ic S/general/checkmark circled Thanks for subscribing! Be on the lookout for our next newsletter.
ic S/general/checkmark circled
Saved to My Favorites. View My Favorites
Articles / Preparing for College / How to Prepare for the SAT/ACT if You Can Only Test Once

How to Prepare for the SAT/ACT if You Can Only Test Once

Rob Franek
Written by Rob Franek | Oct. 14, 2020
How to Prepare for the SAT/ACT if You Can Only Test Once

Ketut Subiyanto/Pexels

You may find yourself in a position where you can only take the SAT or ACT once, whether that's because of scheduling issues, bad timing, or even something as unexpected as COVID-19. Don't despair! You still have a chance to put your best foot forward and earn a top score, increasing your chances of admission or great financial aid. Check out these seven tips on how to prepare for your one test.

Do Your Research

The SAT and ACT are tests about tests: That is, they look more at how well you know the test as opposed to how smart you are. Make it a priority to do some research on how these tests differ and what skills you have that would help you perform better on one test over the other. Go to the testing websites and read about each exam or take a practice test — or at least look at some sample questions. The Princeton Review's YouTube channel also offers tons of informational videos about both the SAT and ACT.


If you still have a chance to take the ACT or SAT, take it! You may be on the fence if your goal school has gone test-optional, but a high score will always help your application. Whether it opens up opportunities to join the honors college or earn a merit-based scholarship, good scores on a standardized test can only strengthen your application. So mark your calendars, set an alarm and get ready to sign up. You don't want a registration deadline to come and go and be left without any testing options.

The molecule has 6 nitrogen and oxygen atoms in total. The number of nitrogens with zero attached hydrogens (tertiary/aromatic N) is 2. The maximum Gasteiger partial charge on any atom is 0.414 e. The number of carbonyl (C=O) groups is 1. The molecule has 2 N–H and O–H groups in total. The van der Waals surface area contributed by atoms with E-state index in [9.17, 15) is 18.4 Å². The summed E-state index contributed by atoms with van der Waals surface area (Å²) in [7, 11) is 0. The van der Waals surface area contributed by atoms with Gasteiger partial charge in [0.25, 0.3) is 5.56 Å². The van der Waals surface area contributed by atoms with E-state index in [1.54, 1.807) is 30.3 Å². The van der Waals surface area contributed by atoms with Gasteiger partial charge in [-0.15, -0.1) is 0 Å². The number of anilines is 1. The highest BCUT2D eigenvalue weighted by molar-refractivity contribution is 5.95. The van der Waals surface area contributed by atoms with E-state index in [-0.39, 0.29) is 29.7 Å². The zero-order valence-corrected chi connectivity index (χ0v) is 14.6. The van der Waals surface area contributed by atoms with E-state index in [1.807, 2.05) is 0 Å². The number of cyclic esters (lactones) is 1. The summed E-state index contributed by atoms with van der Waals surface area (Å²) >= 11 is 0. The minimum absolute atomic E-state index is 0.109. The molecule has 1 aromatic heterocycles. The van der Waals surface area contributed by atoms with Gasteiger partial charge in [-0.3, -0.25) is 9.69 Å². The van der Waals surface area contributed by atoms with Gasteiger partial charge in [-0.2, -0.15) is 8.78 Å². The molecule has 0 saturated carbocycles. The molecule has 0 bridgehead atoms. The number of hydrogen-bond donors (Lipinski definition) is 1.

Find Your Benchmark

If you were working out, you'd be setting specific goals, like 10 pull-ups, to track your progress. Studying for a test follows the same routine — it's a workout, but for your mind. Begin with a trial run to see what you're working with from the start. Take a free practice SAT or ACT test and make note of your starting score. You should simulate the same conditions in which you would be taking the real exam, including masks on if you're going to be testing in-person. Once you've done this, set reliable score goals to aim for with each new training session or practice test.

Eyes on the Prize

Your plan of action prior to your exam becomes much more concrete when you have something solid to compare your benchmark score to. In this case, you'll want to find your goal range, which you can do by looking at your top prospective schools and jotting down the 25th to 75th percentile SAT or ACT scores of enrolled students. Where does your benchmark score fit? Strive to reach the higher end of the range and keep track of the progress you're making toward your goal score.

Practice, Practice, Practice